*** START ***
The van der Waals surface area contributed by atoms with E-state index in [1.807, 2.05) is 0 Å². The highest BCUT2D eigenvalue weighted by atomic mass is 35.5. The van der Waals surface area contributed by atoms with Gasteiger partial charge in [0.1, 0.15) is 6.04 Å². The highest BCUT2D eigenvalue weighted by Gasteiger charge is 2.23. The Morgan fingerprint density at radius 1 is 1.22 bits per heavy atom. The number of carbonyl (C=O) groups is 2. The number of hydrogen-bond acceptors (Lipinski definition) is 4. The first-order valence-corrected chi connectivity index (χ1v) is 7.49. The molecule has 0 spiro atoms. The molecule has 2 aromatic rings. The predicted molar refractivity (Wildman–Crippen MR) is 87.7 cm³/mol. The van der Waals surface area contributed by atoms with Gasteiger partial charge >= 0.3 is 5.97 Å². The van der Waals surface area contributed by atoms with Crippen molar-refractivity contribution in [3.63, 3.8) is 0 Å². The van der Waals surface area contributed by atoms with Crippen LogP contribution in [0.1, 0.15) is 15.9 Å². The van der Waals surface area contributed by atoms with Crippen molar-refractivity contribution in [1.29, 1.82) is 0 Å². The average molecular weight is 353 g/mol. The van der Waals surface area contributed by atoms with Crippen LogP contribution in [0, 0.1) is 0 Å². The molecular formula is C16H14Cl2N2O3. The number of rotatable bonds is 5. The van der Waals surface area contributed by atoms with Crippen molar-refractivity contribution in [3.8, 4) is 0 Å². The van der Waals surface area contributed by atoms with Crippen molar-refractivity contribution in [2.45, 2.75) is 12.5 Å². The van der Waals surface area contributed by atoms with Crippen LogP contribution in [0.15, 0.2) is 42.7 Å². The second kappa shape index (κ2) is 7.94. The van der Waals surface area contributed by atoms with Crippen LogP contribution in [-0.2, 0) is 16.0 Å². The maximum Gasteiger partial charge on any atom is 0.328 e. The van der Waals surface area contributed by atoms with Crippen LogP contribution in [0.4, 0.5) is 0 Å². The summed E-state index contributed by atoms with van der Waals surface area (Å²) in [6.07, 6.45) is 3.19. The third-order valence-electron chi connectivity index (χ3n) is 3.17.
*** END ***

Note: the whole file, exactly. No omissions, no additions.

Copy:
The van der Waals surface area contributed by atoms with E-state index in [1.807, 2.05) is 0 Å². The highest BCUT2D eigenvalue weighted by atomic mass is 35.5. The van der Waals surface area contributed by atoms with Gasteiger partial charge in [0.1, 0.15) is 6.04 Å². The highest BCUT2D eigenvalue weighted by Gasteiger charge is 2.23. The Morgan fingerprint density at radius 1 is 1.22 bits per heavy atom. The number of carbonyl (C=O) groups is 2. The number of hydrogen-bond acceptors (Lipinski definition) is 4. The first-order valence-corrected chi connectivity index (χ1v) is 7.49. The molecule has 0 spiro atoms. The molecule has 2 aromatic rings. The predicted molar refractivity (Wildman–Crippen MR) is 87.7 cm³/mol. The van der Waals surface area contributed by atoms with Gasteiger partial charge >= 0.3 is 5.97 Å². The van der Waals surface area contributed by atoms with Crippen molar-refractivity contribution in [3.63, 3.8) is 0 Å². The van der Waals surface area contributed by atoms with Crippen LogP contribution in [0.1, 0.15) is 15.9 Å². The van der Waals surface area contributed by atoms with Crippen molar-refractivity contribution in [1.29, 1.82) is 0 Å². The average molecular weight is 353 g/mol. The van der Waals surface area contributed by atoms with Crippen LogP contribution in [0, 0.1) is 0 Å². The molecular formula is C16H14Cl2N2O3. The number of rotatable bonds is 5. The van der Waals surface area contributed by atoms with Crippen molar-refractivity contribution in [3.8, 4) is 0 Å². The van der Waals surface area contributed by atoms with Crippen molar-refractivity contribution in [2.45, 2.75) is 12.5 Å². The van der Waals surface area contributed by atoms with Crippen LogP contribution in [0.15, 0.2) is 42.7 Å². The second kappa shape index (κ2) is 7.94. The van der Waals surface area contributed by atoms with Crippen LogP contribution in [-0.2, 0) is 16.0 Å². The maximum Gasteiger partial charge on any atom is 0.328 e. The van der Waals surface area contributed by atoms with Crippen LogP contribution in [0.4, 0.5) is 0 Å². The summed E-state index contributed by atoms with van der Waals surface area (Å²) in [6.07, 6.45) is 3.19. The third-order valence-electron chi connectivity index (χ3n) is 3.17.